The Nigerian Army has deployed more troops to Plateau State after three deadly attacks left over one hundred and ninety-five persons killed and scores injured.Thank you for reading this post, don't forget to subscribe!
This is according to the Chief of Army Staff (COAS) Lieutenant General Taoreed Lagbaja who spoke on Channels Television’s end-of-year programme “2023: Year Of Transition”.
“I have reeled out our plans for 2024 for Plateau State. The troops that we are deploying to Plateau, are on their way to Plateau now,” the army chief said on Sunday.
“This night or first light tomorrow, they should be on the Plateau. We are sending more equipment to enhance the efficiency of the troops.”
The death toll in Christmas Eve attacks on villages in Plateau climbed to almost 200, according to local authorities.
Several houses were said to have been set ablaze by the attackers who also looted farm produce and destroyed properties in the process.
Over 50 villages were said to be affected by the attacks which authorities in Nigeria have condemned with President Bola Tinubu calling for a thorough probe.
The Chief of Army Staff (CAS) Lieutenant General Taoreed Lagbaja on Channels Television’s end-of-year show: 2023: Year Of Transition on December 31, 2023.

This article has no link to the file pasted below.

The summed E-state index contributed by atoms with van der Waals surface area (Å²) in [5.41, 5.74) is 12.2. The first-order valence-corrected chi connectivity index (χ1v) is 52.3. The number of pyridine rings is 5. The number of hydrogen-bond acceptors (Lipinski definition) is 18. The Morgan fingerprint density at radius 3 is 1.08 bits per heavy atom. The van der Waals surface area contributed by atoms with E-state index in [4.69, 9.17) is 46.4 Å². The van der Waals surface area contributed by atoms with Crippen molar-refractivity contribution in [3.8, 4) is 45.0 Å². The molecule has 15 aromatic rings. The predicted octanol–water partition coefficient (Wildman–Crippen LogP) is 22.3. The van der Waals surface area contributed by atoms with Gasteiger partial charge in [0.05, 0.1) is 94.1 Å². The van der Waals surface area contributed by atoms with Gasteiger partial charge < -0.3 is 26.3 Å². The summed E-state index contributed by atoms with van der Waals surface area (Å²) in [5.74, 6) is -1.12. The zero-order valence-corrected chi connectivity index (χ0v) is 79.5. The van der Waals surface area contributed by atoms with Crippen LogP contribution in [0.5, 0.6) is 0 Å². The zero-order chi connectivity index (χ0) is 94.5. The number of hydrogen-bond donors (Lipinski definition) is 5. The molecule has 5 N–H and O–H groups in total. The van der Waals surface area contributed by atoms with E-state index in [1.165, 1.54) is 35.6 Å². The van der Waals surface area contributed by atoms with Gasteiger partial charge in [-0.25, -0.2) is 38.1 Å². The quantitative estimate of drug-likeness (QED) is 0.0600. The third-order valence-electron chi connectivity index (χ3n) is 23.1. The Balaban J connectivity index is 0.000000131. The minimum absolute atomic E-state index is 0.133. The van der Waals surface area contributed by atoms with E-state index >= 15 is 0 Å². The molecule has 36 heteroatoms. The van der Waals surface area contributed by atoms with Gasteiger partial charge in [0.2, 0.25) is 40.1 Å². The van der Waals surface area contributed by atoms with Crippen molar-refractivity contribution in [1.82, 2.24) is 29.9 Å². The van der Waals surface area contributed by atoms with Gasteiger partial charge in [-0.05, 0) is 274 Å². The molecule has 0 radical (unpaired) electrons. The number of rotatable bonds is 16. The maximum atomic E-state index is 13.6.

While many have called for self-defence in the wake of the attacks, the COAS has ruled out such a move.
“I do not support that. I think that is a call for anarchy,” he maintained.
The latest attacks have also drawn criticism from several quarters.
“I am deeply alarmed by the series of attacks by gunmen on multiple rural communities in Plateau State,” UN rights chief Volker Turk said in a statement.
“I call on the Nigerian authorities to investigate this incident promptly, thoroughly, and independently, consistent with international human rights law, and to hold those responsible to account in fair trials.
“The cycle of impunity fuelling recurrent violence must be urgently broken. The government should also take meaningful steps to address the underlying root causes and to ensure non-recurrence of this devastating violence.”
Northwest and central Nigeria have been long terrorised by bandit militias operating from bases deep in forests and raiding villages to loot and kidnap residents for ransom.
Competition for natural resources between nomadic herders and farmers, intensified by rapid population growth and climate pressures, has also exacerbated social tensions and sparked violence.